Feds: Fatal Wreck Shows Need for Seat Belts on School Buses
The head of the National Highway Traffic Safety Administration on Thursday re-emphasized the agency's call for seat belts on school buses in the aftermath of a crash in Chattanooga that killed six students.
Administrator Mark Rosekind said at a transportation safety conference in Washington that while school buses remain the safest way for children to get to and from school, they "can be safer."
"And as the recent tragic crash in Chattanooga reminds us, there is no more heartrending, dreadful, tragic crash than when children are involved," he said.
An average of five school-age children a year have died on school buses between 2006 and 2016, according to data compiled by the agency.
Until recently, federal regulators did not push the idea of requiring safety restraints. That changed in November 2015 when Rosekind called for a three-point seat belt on every bus.
Administrators in school districts where the over-the-shoulder belts have been introduced have noticed that they also help keep students in their seats and reduce disciplinary problems and distractions for drivers, said Derek Graham, director of pupil transportation in North Carolina.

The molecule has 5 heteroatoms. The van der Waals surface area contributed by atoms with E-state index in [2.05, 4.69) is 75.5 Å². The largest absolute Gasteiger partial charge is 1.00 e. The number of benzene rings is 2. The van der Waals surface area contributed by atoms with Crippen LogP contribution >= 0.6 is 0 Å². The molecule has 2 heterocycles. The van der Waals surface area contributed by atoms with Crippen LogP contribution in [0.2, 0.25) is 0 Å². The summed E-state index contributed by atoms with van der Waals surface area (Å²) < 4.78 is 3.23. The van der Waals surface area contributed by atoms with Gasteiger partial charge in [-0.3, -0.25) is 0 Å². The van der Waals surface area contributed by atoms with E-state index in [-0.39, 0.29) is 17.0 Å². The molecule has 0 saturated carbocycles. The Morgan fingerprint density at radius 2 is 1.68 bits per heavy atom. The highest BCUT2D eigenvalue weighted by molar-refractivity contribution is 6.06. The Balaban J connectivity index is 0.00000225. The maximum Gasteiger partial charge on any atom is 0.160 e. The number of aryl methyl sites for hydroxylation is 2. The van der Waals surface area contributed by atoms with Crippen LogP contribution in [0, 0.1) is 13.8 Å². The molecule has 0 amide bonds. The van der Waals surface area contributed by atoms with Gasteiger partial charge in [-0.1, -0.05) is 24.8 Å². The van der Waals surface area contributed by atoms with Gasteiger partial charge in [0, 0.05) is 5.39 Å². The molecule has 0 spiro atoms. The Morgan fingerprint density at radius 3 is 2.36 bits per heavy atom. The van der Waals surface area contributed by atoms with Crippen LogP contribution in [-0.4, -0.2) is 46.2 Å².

Robert Molloy of the National Transportation Safety Board said he welcomes what he called "secondary benefits" of having seat belts in school buses. "But the reality is that it does save lives," he said.
An NTSB investigation into a 2014 school bus wreck in Anaheim, California, found that one child "was in fact saved in that crash" by wearing a seat belt, Molloy said. By contrast, the agency found that school bus crashes in Chesterfield, New Jersey, and Port St. Lucie, Florida, resulted in fatalities that could have been prevented by the use of seat belts.
Molloy said that efforts to introduce seat belts on school buses are hampered by what he called "a lot of myths," including that disoriented children might be trapped if the bus crashes or if a fire breaks out.
"I've never seen that, I've never heard that actually happening," he said.
Only six states require seat belts on large buses. Many others, including Tennessee, have considered but dropped such legislation in recent years out of concerns including cost.
Federal agencies have estimated the price of lap and shoulder belts at $7,000 to $10,000 per bus. But Dan Daniels, an executive with school bus seat maker HSM Solutions, said at the conference that the price will come down as more school districts adopt three-point seat belts.
"As we get more participation, everybody's going to benefit," he said.
In the Chattanooga crash, police say the driver was speeding along a narrow, winding road with 37 elementary school students aboard when he wrapped the bus around a tree. The NTSB has not yet determined whether seat belts would have saved lives or reduced injuries on the bus.